A Thousand Little Moments

I fail and I fall.
Yes, Father, it’s me, again.
My prayers and tears reach Your heart
With plaintiff sighs.

I reach for Love,
As a baby grasps the finger,
Securing You to my heart,
Binding You by trifles.
A thousand little moments,
Like a knitter’s weave,
Trivial triumphs conquering like souls,
For made in Your image, I desire only You.

Of wooing, my begging be a part.
I turn, my God, to You
As a prayer with every care.
Prayer and tears, now, all one.
I nestle to Your breast
And am all ear.

I listen as beat upon beat,
Love’s rhythm reassures me of the next
And of Your eternal constancy.
I listen, as for a whisper,
And fear not to whisper every care
And fretful prayer.

I reach for You with every breath,
And sigh when You draw nigh.
You answer with a mother’s warmth,
Bending low, picking me up, pressing me
To Your great and consoling bosom.

“What is it my child. Am I not here?
Haven’t I given you all?”
You kiss away my tears,
And delight in the exchange.
I have given nothing but complaint,
Yet You are full of smiles.

A thousand little moments knit our day.
I cry and You comfort.
I beckon and You bend in kind regard.
You draw me into that chamber,
In which I was formed,
That hallowed space,
In which my time began.

Heaven and rest contained
In one all holy Name.
Name me, my God,
And I will come into being,
Called forth from my darkness
Into Your marvelous Day.

All our moments measured by Your mercy,
I cry out for a heart made unto Your own,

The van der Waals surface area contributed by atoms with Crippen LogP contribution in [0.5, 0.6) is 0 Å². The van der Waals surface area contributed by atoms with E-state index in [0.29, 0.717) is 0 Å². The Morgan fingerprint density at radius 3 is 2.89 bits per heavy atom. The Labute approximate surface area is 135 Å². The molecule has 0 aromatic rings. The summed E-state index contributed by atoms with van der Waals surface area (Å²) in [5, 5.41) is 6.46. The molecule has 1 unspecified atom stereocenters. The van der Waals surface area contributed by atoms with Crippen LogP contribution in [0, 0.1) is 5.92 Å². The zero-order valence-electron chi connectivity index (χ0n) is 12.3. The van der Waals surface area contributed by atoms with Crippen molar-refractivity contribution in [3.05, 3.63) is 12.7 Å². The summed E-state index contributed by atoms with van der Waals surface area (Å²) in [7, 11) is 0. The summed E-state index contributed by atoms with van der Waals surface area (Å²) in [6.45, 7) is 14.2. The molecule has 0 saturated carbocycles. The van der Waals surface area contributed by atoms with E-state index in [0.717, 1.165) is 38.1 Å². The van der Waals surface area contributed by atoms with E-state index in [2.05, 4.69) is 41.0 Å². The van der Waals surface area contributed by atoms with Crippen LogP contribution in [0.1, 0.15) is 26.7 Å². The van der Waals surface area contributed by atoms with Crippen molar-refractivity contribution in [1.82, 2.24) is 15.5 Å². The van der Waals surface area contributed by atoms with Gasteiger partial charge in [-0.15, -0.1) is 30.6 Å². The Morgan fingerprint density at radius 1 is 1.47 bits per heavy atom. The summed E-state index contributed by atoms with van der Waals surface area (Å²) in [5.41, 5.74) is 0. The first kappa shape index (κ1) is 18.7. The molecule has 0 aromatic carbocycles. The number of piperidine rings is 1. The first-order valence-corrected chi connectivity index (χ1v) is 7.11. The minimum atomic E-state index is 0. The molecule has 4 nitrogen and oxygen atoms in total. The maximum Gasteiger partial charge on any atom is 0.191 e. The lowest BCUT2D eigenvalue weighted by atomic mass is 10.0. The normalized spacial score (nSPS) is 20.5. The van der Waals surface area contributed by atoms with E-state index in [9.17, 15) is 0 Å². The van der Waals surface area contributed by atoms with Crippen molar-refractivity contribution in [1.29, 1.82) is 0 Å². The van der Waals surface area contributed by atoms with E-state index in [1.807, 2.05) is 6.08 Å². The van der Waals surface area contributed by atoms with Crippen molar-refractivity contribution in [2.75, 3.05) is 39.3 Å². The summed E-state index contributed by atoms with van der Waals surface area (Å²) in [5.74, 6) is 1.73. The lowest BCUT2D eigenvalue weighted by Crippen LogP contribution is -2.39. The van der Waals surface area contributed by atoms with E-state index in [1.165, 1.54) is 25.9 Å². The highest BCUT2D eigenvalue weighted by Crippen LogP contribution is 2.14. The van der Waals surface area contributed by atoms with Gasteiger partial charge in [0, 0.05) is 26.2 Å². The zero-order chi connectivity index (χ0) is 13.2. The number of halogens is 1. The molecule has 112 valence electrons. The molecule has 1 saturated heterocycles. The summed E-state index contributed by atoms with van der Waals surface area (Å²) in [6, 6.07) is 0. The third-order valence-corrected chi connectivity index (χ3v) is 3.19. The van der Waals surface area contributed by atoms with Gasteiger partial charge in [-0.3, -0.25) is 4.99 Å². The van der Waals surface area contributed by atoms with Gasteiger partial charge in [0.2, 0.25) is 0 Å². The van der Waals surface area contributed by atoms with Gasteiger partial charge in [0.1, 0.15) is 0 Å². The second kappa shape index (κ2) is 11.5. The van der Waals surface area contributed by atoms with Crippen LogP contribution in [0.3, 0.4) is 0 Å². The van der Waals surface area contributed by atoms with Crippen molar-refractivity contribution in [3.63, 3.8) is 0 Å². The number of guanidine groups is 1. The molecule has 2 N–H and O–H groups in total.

That I may grow to give Your Love.
Love begetting love, for love alone.

©2010 Joann Nelander

Unity in the Church – Saint Hilary of Poiters

Second From a commentary on the psalms by Saint Hilary of Poitiers, bishop The hearts and minds of all believers were one Behold, how good and pleasant it is for brothers to dwell in unity! It is good and pleasant for brothers to dwell in unity, because when they do so their association creates the assembly of the Church. The term “brothers” describes the bond of affection arising from their singleness of purpose. We read that when the apostles first preached, the chief instruction they gave lay in this saying: The hearts and minds of all believers were one. So it is fitting for the people of God to be brothers under one Father, to be united under one Spirit, to live in harmony under one roof, to be limbs of one body. It is pleasant and good for brothers to dwell in unity. The prophet suggested a comparison for this good and pleasant activity when he said: It is like the ointment on the head which ran down over the beard of Aaron, down upon the collar of his garment. Aaron’s oil was made of the perfumes used to anoint a priest. It was God’s decision that his priest should have this consecration first, and that our Lord too should be anointed, but not visibly, by those who are joined with him. Aaron’s anointing did not belong to this world; it was not done with the horn used for kings, but with the oil of gladness. So afterward Aaron was called the anointed one as the Law prescribed. When this oil is poured out upon men of unclean heart, it snuffs out their lives, but when it is received as an anointing of love, it exudes the sweet odor of harmony with God. As Paul says, we are the goodly fragrance of Christ. So just as it is pleasing to God when Aaron was anointed priest with this oil, so it is good and pleasant for brothers to dwell in unity. Now the oil ran down from his head to his beard. A beard adorns a man of mature years. We must not be children before Christ except in the restricted scriptural sense of being children in wickedness but not in our way of thinking. Now Paul calls all who lack faith, children, because they are too weak to take solid food and still need milk. As he says: I fed you with milk rather than the solid food for which you were not yet ready; and you are still not ready.